Good morning and welcome to the 2019 Caribbean Forum on Regional Transformation. I am very glad to see old friends, and new faces. Thank you all for sharing your time with us today. I would also like to thank the Government of Barbados for its warm hospitality, and Prime Minister Mottley for her strong support for the Forum. I would also like to thank the Caribbean Development Bank for their great effort in co-organizing this event with us.
The annual Forum—the ninth in the series—is an important platform for brainstorming and collaborating with key stakeholders on the challenges facing the region and the possible solutions to address them.
This is the first time I have the pleasure of visiting this beautiful country. Let me congratulate Barbados on its excellent progress in implementing the Barbados Economic Recovery and Transformation Program, or better known to some of you as simply “BERT.” Public debt is now on a clear downward trajectory, which is one welcome indicator of the progress being made under “BERT.”
I also want to express my deepest sympathies to the government and people of the Bahamas for the loss of life and devastation caused by Hurricanes Dorian. The recent hurricane has once again highlighted the special vulnerabilities of the Caribbean, and the continued need to strengthen resilience. I am glad that this forum will devote a special session to explore a better way to build resilience.
The theme of this forum is regional transformation. I think this is important, because regional transformation is essential to support higher economic growth for the Caribbean. For too long, economic growth in the Caribbean has languished, offering too few opportunities, in particular, for its young people. This has led to rising social and economic challenges—including poverty, inequality, unemployment, and crime.
Transformation is the “T” in Barbados’ BERT program. It is about exploring the opportunities that new technology offers and overcoming obstacles that have held back the region for too long. So, what can be done to move forward? That is what brings us together this morning.
As reflected in our agenda, to those of us working in this area, three areas are vital to regional transformation: (1) regional integration and leveraging common institutional arrangements; (2) working towards a disaster resilience strategy; and (3) improving tax policy. Let me offer a few brief thoughts on these topics, before passing the baton to our panelists.
The first is Regional Integration
Deeper economic integration within the Caribbean has been a priority since the establishment of CARICOM in 1973, but progress has been limited. Recent work by IMF staff found that greater intraregional trade and mobility of people and capital could generate significant macroeconomic benefits.
Today’s discussion will look at possible actions to boost the regional integration process. One example would be reducing non-tariff barriers and trade costs stemming from the absence of harmonized customs laws. Another would be removing legal restrictions that constrain the free movement of people and capital.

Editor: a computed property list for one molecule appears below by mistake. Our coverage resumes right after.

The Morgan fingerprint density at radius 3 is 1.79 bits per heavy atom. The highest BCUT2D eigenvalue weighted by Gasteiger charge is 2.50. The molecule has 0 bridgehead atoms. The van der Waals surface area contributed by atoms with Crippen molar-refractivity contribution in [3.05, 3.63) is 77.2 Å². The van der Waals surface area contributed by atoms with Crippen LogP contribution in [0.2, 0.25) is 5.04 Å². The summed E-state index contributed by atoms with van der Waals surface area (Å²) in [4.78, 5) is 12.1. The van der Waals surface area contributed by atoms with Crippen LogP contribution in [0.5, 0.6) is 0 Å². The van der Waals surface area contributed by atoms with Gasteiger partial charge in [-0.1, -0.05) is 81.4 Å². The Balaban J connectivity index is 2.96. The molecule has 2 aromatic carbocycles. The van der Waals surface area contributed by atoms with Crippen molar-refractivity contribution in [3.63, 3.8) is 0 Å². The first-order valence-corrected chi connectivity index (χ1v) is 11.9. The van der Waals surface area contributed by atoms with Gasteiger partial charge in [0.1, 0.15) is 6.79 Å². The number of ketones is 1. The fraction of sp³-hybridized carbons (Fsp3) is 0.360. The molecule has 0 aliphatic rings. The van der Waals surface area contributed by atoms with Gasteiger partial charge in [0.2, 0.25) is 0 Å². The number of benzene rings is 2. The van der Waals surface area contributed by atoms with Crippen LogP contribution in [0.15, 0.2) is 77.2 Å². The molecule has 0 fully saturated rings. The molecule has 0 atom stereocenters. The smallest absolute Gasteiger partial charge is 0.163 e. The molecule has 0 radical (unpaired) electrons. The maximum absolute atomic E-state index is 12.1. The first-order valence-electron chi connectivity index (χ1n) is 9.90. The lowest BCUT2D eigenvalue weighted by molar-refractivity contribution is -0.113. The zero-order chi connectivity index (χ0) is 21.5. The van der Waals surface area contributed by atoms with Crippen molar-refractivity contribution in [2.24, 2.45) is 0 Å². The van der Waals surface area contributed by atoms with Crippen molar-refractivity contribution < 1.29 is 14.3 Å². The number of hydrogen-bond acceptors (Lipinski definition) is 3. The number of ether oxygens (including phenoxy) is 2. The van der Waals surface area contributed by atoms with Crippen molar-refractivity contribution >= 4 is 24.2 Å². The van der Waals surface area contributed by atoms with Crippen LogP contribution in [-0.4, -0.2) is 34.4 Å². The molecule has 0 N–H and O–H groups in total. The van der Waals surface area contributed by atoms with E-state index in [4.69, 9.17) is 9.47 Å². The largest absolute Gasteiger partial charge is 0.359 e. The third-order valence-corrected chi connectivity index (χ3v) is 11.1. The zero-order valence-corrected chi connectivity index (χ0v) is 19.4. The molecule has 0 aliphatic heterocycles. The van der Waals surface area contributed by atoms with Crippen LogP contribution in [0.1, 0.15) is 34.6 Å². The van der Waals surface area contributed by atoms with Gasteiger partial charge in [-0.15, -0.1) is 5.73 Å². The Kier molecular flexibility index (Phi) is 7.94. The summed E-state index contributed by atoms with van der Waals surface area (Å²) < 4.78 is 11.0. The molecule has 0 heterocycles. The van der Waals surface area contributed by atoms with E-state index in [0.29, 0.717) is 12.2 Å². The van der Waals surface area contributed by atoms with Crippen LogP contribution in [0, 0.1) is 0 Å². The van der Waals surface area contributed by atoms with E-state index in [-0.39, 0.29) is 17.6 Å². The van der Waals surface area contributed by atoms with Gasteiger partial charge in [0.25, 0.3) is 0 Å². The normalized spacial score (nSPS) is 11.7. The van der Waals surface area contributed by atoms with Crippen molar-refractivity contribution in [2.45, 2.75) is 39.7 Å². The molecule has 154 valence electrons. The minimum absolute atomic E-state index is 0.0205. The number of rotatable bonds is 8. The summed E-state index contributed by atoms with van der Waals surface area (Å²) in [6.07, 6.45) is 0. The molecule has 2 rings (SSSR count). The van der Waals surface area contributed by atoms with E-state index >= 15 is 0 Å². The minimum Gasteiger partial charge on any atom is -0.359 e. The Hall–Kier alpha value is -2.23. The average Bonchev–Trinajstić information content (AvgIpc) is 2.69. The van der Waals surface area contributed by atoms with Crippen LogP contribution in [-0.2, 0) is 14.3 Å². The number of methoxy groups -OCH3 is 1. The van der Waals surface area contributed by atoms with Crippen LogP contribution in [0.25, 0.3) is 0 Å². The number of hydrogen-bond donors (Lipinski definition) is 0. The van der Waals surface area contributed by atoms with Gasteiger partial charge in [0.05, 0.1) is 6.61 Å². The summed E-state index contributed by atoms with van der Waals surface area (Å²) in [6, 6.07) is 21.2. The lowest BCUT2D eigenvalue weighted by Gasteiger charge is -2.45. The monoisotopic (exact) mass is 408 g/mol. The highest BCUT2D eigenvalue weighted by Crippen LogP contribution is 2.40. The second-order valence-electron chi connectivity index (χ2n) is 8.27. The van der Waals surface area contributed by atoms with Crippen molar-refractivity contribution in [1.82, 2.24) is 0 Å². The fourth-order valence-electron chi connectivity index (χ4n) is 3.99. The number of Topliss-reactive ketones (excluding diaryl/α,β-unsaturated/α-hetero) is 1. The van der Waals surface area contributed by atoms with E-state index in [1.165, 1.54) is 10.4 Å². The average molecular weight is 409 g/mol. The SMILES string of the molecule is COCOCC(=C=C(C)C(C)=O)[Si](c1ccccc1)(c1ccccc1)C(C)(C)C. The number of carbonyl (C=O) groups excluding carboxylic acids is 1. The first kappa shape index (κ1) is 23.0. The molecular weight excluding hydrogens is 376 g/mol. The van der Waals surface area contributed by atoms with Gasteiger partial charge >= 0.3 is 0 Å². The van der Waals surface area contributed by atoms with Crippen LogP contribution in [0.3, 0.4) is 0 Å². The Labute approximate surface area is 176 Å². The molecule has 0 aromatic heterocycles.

Second, Climate Change and Disaster Resilience Strategy
As I mentioned earlier, climate change is expected to intensify the impact of natural disasters and worsen the vulnerabilities of small states in the Caribbean. Rising sea levels increase risks of erosion and flooding, and warmer water temperatures heighten the potential for more intense hurricanes. We must come together to address the challenges posed by climate change and help those most affected by it.
Recent IMF analysis identified a three-pillar strategy for building structural, post-disaster, and financial resilience.
Structural resilience will require infrastructure and other investment to limit the impact of disasters.
Post-disaster resilience aims to facilitate a speedy recovery after an event, supported by contingency planning such as emergency response planning and related investments.
Emergency relief and financing the reconstruction effort following catastrophic events like Hurricane Dorian is a key responsibility of the global community. Soon after the hurricane hit, leaders of the CARICOM showed strong solidarity with The Bahamas, including by deploying security forces.
Financial resilience is built based on fiscal buffers and using pre-arranged financial instruments to protect fiscal sustainability and mange recovery costs. Recognizing the need to support our members in the event of a natural disaster, the IMF has recently increased access to both our Rapid Financing Instrument and to our Rapid Credit Facility to 50 percent of quota per year and 100 percent of quota on a cumulative basis. Several countries in the region, including Dominica, Saint Lucia, and Saint Vincent and the Grenadines, have made use of the RCF over the last decade.
Two countries are piloting a Disaster Resilience Strategy: Grenada and Dominica. I look forward to hearing their experiences, including more about their challenges and constraints.
Lastly, Improving Tax Policy
All Caribbean countries face the challenge of how to maintain a tax system that is competitive, while also raising adequate revenue. In the regional context, avoiding a race to the bottom could provide substantial collective benefits. But how to achieve this is a problem that has challenged the region for decades—in particular, in light of the bargaining power of large tourism services providers. Today’s discussion provides an opportunity to hear views from policy makers, taxation experts, and industry representatives on these points.
To conclude, I would like to highlight the great importance I place on today’s discussions, which I am confident will benefit all of us. I would also like to emphasize that the IMF remains fully committed to assisting and supporting the Caribbean countries. I look forward to fruitful discussions and engaging with all of you on the important topics before us. Thank you very much.